Category Archives: ice mountain

Nestle Staggers Out From Under Water Bottling Contract With McCloud – And Immediately Pursues a New One

After the battering Nestle Waters took over its proposed 100-year McCloud water bottling plant contract – the one negotiated in secret and signed without any public or environmental review – it wasn’t a complete surprise to see them stagger out from under it, citing the need for a “clean slate“:

Nestle officials said the cancellation does not end its interest in the project, which at one point included plans to draw nearly a half a billion gallons of water from the McCloud River.

“We remain very excited about our project proposal in McCloud and would like to commence discussions with the District on a new contract,” the letter states. “We see the formal cancellation not as an end to the relationship but as the beginning of a new phase of that relationship.”

Sadly, Nestle apparently thinks “clean slate” means moving ahead on a new contract before they’ve answered the questions surfaced by the first one.

The question we ask is simple: How can the town of McCloud and Nestle come to any sort of agreement on the quantity of water removed from the area without knowing how much water is in Squaw Creek – or the impacts Nestle’s extraction will have on the watershed?

It’s not a complicated question.

It does, however, remain unanswered.

Negotiating now – given the war-zone atmosphere Nestle created in the formerly tranquil town of McCloud – seems premature, especially given the information that’s come to light:

  • Environment: Despite their pretense of environmental responsibility, three courts say Nestle damaged a watershed in Mecosta, Michigan by overpumping
  • Jobs: Nestle promised 300 jobs at its Florida plant, but never employed more than 240 (they now employ 205)
  • Pollution: Nestle’s business model usually involves tapping other sources near its plants, and trucking the water in – potentially adding several hundred truck trips per day to the area’s narrow roads

Now that it’s free of its awful contract, McCloud should look to other, less disruptive economic opportunities.

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Michigan DEQ Awards Nestle Permit Despite Flawed Data, History of Environmental Damage

When Michigan’s Department of Environmental Quality (DEQ) recently permitted yet another Nestle well (to feed its Stanfield Ice Mountain water bottling plant), the Michigan Citizens for Water Conservation (MCWC) felt a sense of deja vu.

After all, this is the same DEQ that permitted Nestle’s original bottling plant, which was later the subject of an MCWC lawsuit. That suit proved conclusively that Nestle’s bottling operations were harming the riparian habitat and watershed, and Nestle was forced to cut its water “take” by half – to 218 gallons per minute.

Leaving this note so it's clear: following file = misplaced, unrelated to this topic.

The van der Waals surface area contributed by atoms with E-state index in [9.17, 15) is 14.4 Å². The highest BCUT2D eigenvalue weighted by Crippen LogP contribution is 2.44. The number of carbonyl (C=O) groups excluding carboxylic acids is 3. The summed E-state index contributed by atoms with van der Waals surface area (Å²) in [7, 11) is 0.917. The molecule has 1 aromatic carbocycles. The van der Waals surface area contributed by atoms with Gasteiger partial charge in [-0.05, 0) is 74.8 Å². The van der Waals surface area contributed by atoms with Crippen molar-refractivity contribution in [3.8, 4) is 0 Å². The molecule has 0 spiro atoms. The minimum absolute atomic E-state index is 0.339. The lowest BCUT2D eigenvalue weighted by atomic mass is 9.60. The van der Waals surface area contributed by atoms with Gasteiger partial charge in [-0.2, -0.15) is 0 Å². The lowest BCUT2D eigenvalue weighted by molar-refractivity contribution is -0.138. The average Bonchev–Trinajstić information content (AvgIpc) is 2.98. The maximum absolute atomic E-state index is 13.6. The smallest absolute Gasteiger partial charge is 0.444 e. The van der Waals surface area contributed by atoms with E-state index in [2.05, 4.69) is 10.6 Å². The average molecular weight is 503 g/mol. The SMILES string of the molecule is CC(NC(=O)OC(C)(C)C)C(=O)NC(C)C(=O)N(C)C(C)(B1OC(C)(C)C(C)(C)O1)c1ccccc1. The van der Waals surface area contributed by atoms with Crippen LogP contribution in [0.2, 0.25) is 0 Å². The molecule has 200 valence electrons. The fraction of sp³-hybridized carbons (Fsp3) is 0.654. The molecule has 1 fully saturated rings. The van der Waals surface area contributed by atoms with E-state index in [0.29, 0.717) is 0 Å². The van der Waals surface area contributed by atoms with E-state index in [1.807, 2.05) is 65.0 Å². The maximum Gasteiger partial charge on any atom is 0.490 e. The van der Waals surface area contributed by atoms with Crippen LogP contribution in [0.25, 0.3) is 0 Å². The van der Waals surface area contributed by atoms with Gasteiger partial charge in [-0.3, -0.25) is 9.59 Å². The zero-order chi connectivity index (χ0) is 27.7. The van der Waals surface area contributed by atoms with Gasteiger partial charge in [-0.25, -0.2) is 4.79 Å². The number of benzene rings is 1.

An unchastened Nestle – who falsely claims its operations don’t harm the environment – didn’t stop looking for new sources of water.

They found one just north of Evart in Osceola County, and the DEQ happily permitted the new well – despite the fact the data supplied by Nestle was actually collected way, way downstream from the two potentially affected (and highly prized) trout streams.

Jim Olson – MCWC attorney – said (via the Great Lakes Blogger):

“MCWC and others filed sound scientific and expert comments that the determination was flawed back in 2007. The company and DEQ relied on monitoring affects and stream measurements far below the headwaters and Decker Pond. ” Jim Olson, the environmental attorney for MCWC said. “How can you measure the harm of pumping on the upper reach of a valuable trout stream by relying on measurements below the area of influence? That’s like taking a blood pressure reading around your foot.”

It’s a good example of Nestle’s tendency to run their bottling plants into collection points for water from several locations. In Maine and Michigan, water pumping stations – which don’t provide jobs or any real economic stimulus to rural areas – are established to feed bottling plants.

Rural communities face increased truck traffic, increased water withdrawals from the aquifer, and do so without any economic benefit.

McCloud’s residents should also consider this a warning; when denied its planned water intake, Nestle simply found others sources to help meet its profit goals. In fact, its current permitted capacity is only a tiny bit less than what it originally sought.

That’s why downsizing its McCloud bottling plant is hardly a guarantee of reduced impact on Siskiyou County’s watersheds; the reduction could easily lead to Nestle running water-taking operations all over Siskiyou County – dramatically increasing the amount of truck traffic rumbling along the county’s narrow roads.

Terry Swier – the President of Michigan Citizens for Water Conservation – was unhappy with the DEQ’s approval:

“After MCWC proved in the lower and appellate courts of Michigan that spring water that  needs the headwaters of lakes and streams causes harm and should not be removed from Michigan’s watershed, the DEQ and Nestlé have teamed up once again,” she said. “And, what’s really alarming is that the DEQ’s approval yesterday comes after Michigan has supposedly enacted a new water law package that is supposed to regulate and stop this kind of nonsense.”

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